At LCollect we believe that knowledge is power. Every month our debt collection blog gives you practical tips, stories and news from around Australia and the world.
As is the usual practice this time of year we have received notification that several Courts will not be opened or will have limited staff over the Christmas / New Year period.
As of 18/12 notification has been received from the following States and Territories:
New South Wales
A majority of Registries will be closed from Monday, 25 December 2017 and will re-open Monday, 8 January 2018.
All Registries will be closed from Wednesday, 27 December 2017 and will re-open Monday, 8 January 2018.
Australian Capital Territory
All Registries will close from 4.30pm on Friday, 22 December 2017 and will re-open Tuesday, 2 January 2018.
Magistrates' Court Registries permanently staff during the Christmas / New Year period except for gazetted public holidays.
Supreme and District Court Registries closed from Friday, 22 December 2017 and will re-open on Tuesday, 2 January 2018.
Please remember that our office will also be closed over the Christmas and New Year period with us returning for business on Wednesday, 3 January 2018.
These areas include, but are not limited to:
We often come across examples where requests are made to our office for the issue of Default Notices. Having reviewed the request we then find that the same debtors have been issued with the same Notices several times over the course of their loan.
Effectively as a Creditor you are teaching the debtor to pay upon receipt of the Default Notice and not as their Contract stipulates. The debtor will often make contact, make arrangements to clear the arrears however fall into arrears again. The next month you will be issuing another Default Notice, the debtor will contact and make an arrangement and the cycle continues. As a Creditor how can you end this cycle and take control of the account?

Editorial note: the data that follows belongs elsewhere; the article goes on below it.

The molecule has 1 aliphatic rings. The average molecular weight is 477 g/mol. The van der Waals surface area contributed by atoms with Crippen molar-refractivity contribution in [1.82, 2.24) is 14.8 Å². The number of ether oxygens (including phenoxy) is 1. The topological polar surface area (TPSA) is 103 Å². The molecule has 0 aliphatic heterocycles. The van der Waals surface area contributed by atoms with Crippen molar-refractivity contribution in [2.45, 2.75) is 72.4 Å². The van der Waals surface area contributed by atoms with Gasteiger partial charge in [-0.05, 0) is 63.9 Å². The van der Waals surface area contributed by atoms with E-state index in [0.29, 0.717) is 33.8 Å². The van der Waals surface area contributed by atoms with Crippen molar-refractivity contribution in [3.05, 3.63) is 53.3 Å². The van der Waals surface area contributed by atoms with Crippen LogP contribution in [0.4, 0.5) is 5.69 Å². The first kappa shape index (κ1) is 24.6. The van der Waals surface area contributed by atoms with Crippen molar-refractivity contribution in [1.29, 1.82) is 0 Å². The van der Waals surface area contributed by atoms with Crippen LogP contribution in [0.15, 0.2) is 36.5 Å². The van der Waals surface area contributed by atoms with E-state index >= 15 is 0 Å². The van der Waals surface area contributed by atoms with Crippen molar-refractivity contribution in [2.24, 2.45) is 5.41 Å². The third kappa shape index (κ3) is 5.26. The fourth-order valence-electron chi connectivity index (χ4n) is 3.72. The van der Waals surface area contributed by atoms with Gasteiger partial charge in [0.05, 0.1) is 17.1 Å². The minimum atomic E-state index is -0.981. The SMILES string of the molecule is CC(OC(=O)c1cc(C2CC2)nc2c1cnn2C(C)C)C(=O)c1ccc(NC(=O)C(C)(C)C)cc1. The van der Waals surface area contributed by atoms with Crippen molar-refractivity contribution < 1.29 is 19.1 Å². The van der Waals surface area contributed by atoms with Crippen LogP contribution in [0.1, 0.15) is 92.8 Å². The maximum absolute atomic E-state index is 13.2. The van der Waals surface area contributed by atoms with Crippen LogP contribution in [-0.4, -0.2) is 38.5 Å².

Under Section 94 of the National Consumer Credit Protection Act 2009 the debtor can propose an application, verbally or in writing, to postpone action under a Section 88 or Section 90 (i.e. they make an arrangement to clear the arrears). The application must be made by the debtor prior to the s88 or s90 Notice expiring.
As the Creditor you must respond to the request made by the debtor within 21 days of the application and advise of the decision, either accepting or declining the application, the name of their relevant EDR scheme and the debtors rights under the scheme.
What happens though if you wish to accept the debtors proposal but don't want to get caught in the cycle of issuing another Default Notice?
As a Creditor you can issue a Section 95 Notice of Postponement under the Act.
This Notice indicates to the debtor the conditions of the postponement and advises the debtor that the Creditor is not required to give any further Default Notice under the NCCP Act. The Notice however only applies to the debtor that originally negotiated the postponement and does not apply to other debtors, mortgagors or guarantors under the Contract unless these parties have consented to the negotiated postponement.
You can find out more about this service by contacting us.
Our thoughts are with those currently being impacted by the bushfire emergency in South Australia.
Those impacted by the fires who have current arrangements are encouraged to contact us to advise of your circumstances so the appropriate moratorium period can be considered.
We also encourage people to get online and visit the South Australian Government website and make a donation to the State Emergency Fund Relief. You can do this online via this link.
It is important to note that this guide to debt collection applies to debt collection agencies, in-house collection departments, Government agencies, Solicitors and others. It is not uncommon for internal collection departments or Solicitors to tell us that this debt collection guide does not apply to them. We refer them to page 1 of the Debt Collection Guideline.
In a previous draft of the guide, debt collection contact hours for telephone contact had been significantly reduced. The new guide to debt collection contact hours are not the same as the draft after many industry concerns were flagged with the regulators.